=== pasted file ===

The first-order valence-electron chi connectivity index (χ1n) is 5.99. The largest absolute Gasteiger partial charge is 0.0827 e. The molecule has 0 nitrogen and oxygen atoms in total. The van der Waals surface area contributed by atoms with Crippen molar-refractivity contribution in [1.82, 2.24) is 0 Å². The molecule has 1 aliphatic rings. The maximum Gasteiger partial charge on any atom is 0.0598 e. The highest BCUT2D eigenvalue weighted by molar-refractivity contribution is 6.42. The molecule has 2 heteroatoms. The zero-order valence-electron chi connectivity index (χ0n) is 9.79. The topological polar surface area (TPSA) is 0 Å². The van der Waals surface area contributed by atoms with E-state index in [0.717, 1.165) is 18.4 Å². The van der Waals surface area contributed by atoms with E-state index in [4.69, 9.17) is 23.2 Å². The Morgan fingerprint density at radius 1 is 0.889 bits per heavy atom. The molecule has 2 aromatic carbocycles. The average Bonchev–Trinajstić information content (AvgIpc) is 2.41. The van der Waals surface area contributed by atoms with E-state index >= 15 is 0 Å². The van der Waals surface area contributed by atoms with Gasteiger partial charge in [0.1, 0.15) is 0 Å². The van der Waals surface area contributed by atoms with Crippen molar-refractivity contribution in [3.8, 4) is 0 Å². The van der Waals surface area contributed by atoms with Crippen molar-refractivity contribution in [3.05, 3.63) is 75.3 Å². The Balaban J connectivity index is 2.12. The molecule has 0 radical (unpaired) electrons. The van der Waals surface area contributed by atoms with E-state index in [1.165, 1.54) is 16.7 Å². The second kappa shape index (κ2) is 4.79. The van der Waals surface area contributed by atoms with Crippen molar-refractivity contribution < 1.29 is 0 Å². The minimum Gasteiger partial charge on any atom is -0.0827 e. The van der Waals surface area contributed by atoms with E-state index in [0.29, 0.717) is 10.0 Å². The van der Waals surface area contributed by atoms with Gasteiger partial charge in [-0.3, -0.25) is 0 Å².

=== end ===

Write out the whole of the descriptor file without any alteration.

The first-order valence-electron chi connectivity index (χ1n) is 5.99. The largest absolute Gasteiger partial charge is 0.0827 e. The molecule has 0 nitrogen and oxygen atoms in total. The van der Waals surface area contributed by atoms with Crippen molar-refractivity contribution in [1.82, 2.24) is 0 Å². The molecule has 1 aliphatic rings. The maximum Gasteiger partial charge on any atom is 0.0598 e. The highest BCUT2D eigenvalue weighted by molar-refractivity contribution is 6.42. The molecule has 2 heteroatoms. The zero-order valence-electron chi connectivity index (χ0n) is 9.79. The topological polar surface area (TPSA) is 0 Å². The van der Waals surface area contributed by atoms with E-state index in [0.717, 1.165) is 18.4 Å². The van der Waals surface area contributed by atoms with E-state index in [4.69, 9.17) is 23.2 Å². The Morgan fingerprint density at radius 1 is 0.889 bits per heavy atom. The molecule has 2 aromatic carbocycles. The average Bonchev–Trinajstić information content (AvgIpc) is 2.41. The van der Waals surface area contributed by atoms with E-state index >= 15 is 0 Å². The van der Waals surface area contributed by atoms with Gasteiger partial charge in [0.1, 0.15) is 0 Å². The van der Waals surface area contributed by atoms with Crippen molar-refractivity contribution in [3.8, 4) is 0 Å². The van der Waals surface area contributed by atoms with Crippen molar-refractivity contribution in [3.05, 3.63) is 75.3 Å². The Balaban J connectivity index is 2.12. The molecule has 0 radical (unpaired) electrons. The van der Waals surface area contributed by atoms with E-state index in [1.165, 1.54) is 16.7 Å². The second kappa shape index (κ2) is 4.79. The van der Waals surface area contributed by atoms with Crippen molar-refractivity contribution < 1.29 is 0 Å². The minimum Gasteiger partial charge on any atom is -0.0827 e. The van der Waals surface area contributed by atoms with E-state index in [0.29, 0.717) is 10.0 Å². The van der Waals surface area contributed by atoms with Gasteiger partial charge in [-0.3, -0.25) is 0 Å².